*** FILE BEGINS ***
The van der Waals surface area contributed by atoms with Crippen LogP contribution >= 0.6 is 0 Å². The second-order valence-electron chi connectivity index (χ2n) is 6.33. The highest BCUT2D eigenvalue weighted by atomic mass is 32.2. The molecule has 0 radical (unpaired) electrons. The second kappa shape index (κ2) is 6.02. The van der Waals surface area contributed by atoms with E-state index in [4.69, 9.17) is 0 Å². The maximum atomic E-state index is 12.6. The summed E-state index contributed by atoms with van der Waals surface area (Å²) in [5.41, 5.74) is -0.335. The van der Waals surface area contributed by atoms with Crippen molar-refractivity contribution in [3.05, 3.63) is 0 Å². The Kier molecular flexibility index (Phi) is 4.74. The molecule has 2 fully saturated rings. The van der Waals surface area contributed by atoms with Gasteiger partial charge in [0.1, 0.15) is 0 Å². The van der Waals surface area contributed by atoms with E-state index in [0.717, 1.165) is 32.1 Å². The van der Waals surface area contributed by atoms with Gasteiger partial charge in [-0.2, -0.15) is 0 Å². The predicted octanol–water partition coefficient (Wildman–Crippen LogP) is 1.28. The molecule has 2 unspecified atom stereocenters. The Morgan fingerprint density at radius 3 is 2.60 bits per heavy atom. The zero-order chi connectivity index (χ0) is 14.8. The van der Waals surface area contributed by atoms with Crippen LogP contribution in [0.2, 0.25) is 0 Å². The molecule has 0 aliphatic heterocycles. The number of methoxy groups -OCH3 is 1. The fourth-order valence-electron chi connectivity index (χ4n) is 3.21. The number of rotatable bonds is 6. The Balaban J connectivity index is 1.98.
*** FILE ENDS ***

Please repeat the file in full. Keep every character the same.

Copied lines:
The van der Waals surface area contributed by atoms with Crippen LogP contribution >= 0.6 is 0 Å². The second-order valence-electron chi connectivity index (χ2n) is 6.33. The highest BCUT2D eigenvalue weighted by atomic mass is 32.2. The molecule has 0 radical (unpaired) electrons. The second kappa shape index (κ2) is 6.02. The van der Waals surface area contributed by atoms with E-state index in [4.69, 9.17) is 0 Å². The maximum atomic E-state index is 12.6. The summed E-state index contributed by atoms with van der Waals surface area (Å²) in [5.41, 5.74) is -0.335. The van der Waals surface area contributed by atoms with Crippen molar-refractivity contribution in [3.05, 3.63) is 0 Å². The Kier molecular flexibility index (Phi) is 4.74. The molecule has 2 fully saturated rings. The van der Waals surface area contributed by atoms with Gasteiger partial charge in [0.1, 0.15) is 0 Å². The van der Waals surface area contributed by atoms with E-state index in [0.717, 1.165) is 32.1 Å². The van der Waals surface area contributed by atoms with Gasteiger partial charge in [-0.2, -0.15) is 0 Å². The predicted octanol–water partition coefficient (Wildman–Crippen LogP) is 1.28. The molecule has 2 unspecified atom stereocenters. The Morgan fingerprint density at radius 3 is 2.60 bits per heavy atom. The zero-order chi connectivity index (χ0) is 14.8. The van der Waals surface area contributed by atoms with Crippen LogP contribution in [0.2, 0.25) is 0 Å². The molecule has 0 aliphatic heterocycles. The number of methoxy groups -OCH3 is 1. The fourth-order valence-electron chi connectivity index (χ4n) is 3.21. The number of rotatable bonds is 6. The Balaban J connectivity index is 1.98.